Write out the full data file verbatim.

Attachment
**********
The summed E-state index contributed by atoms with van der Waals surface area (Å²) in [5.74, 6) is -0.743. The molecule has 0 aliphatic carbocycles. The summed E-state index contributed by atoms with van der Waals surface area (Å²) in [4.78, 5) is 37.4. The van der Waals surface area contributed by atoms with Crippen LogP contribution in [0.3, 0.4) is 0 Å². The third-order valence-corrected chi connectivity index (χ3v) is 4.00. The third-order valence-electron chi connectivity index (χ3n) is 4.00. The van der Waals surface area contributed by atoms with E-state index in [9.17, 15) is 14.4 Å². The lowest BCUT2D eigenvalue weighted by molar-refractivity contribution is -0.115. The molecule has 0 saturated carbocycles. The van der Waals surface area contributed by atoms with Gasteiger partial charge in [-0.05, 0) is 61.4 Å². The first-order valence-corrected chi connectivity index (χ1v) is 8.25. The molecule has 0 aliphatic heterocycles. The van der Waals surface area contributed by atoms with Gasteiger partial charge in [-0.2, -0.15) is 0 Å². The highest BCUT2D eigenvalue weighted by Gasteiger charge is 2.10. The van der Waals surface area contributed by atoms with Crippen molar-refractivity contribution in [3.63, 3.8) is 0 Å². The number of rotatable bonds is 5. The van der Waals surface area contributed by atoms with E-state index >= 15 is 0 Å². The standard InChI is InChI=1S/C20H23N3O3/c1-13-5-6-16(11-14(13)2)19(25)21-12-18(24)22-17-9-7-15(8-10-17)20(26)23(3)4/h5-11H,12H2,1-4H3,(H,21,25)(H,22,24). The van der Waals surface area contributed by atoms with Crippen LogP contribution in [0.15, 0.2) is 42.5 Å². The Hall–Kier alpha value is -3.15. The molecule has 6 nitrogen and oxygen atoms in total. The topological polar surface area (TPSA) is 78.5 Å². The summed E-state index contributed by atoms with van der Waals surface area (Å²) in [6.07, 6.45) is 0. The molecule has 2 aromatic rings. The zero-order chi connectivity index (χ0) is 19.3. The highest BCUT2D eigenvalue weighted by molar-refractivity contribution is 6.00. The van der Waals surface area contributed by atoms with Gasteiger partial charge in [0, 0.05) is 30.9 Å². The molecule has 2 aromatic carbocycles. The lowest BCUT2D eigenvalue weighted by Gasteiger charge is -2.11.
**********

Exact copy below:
The summed E-state index contributed by atoms with van der Waals surface area (Å²) in [5.74, 6) is -0.743. The molecule has 0 aliphatic carbocycles. The summed E-state index contributed by atoms with van der Waals surface area (Å²) in [4.78, 5) is 37.4. The van der Waals surface area contributed by atoms with Crippen LogP contribution in [0.3, 0.4) is 0 Å². The third-order valence-corrected chi connectivity index (χ3v) is 4.00. The third-order valence-electron chi connectivity index (χ3n) is 4.00. The van der Waals surface area contributed by atoms with E-state index in [9.17, 15) is 14.4 Å². The lowest BCUT2D eigenvalue weighted by molar-refractivity contribution is -0.115. The molecule has 0 saturated carbocycles. The van der Waals surface area contributed by atoms with Gasteiger partial charge in [-0.05, 0) is 61.4 Å². The first-order valence-corrected chi connectivity index (χ1v) is 8.25. The molecule has 0 aliphatic heterocycles. The van der Waals surface area contributed by atoms with Gasteiger partial charge in [-0.2, -0.15) is 0 Å². The highest BCUT2D eigenvalue weighted by Gasteiger charge is 2.10. The van der Waals surface area contributed by atoms with Crippen molar-refractivity contribution in [3.63, 3.8) is 0 Å². The number of rotatable bonds is 5. The van der Waals surface area contributed by atoms with E-state index >= 15 is 0 Å². The standard InChI is InChI=1S/C20H23N3O3/c1-13-5-6-16(11-14(13)2)19(25)21-12-18(24)22-17-9-7-15(8-10-17)20(26)23(3)4/h5-11H,12H2,1-4H3,(H,21,25)(H,22,24). The van der Waals surface area contributed by atoms with Crippen LogP contribution in [0.15, 0.2) is 42.5 Å². The Hall–Kier alpha value is -3.15. The molecule has 6 nitrogen and oxygen atoms in total. The topological polar surface area (TPSA) is 78.5 Å². The summed E-state index contributed by atoms with van der Waals surface area (Å²) in [6.07, 6.45) is 0. The molecule has 2 aromatic rings. The zero-order chi connectivity index (χ0) is 19.3. The highest BCUT2D eigenvalue weighted by molar-refractivity contribution is 6.00. The van der Waals surface area contributed by atoms with Gasteiger partial charge in [0, 0.05) is 30.9 Å². The molecule has 2 aromatic carbocycles. The lowest BCUT2D eigenvalue weighted by Gasteiger charge is -2.11.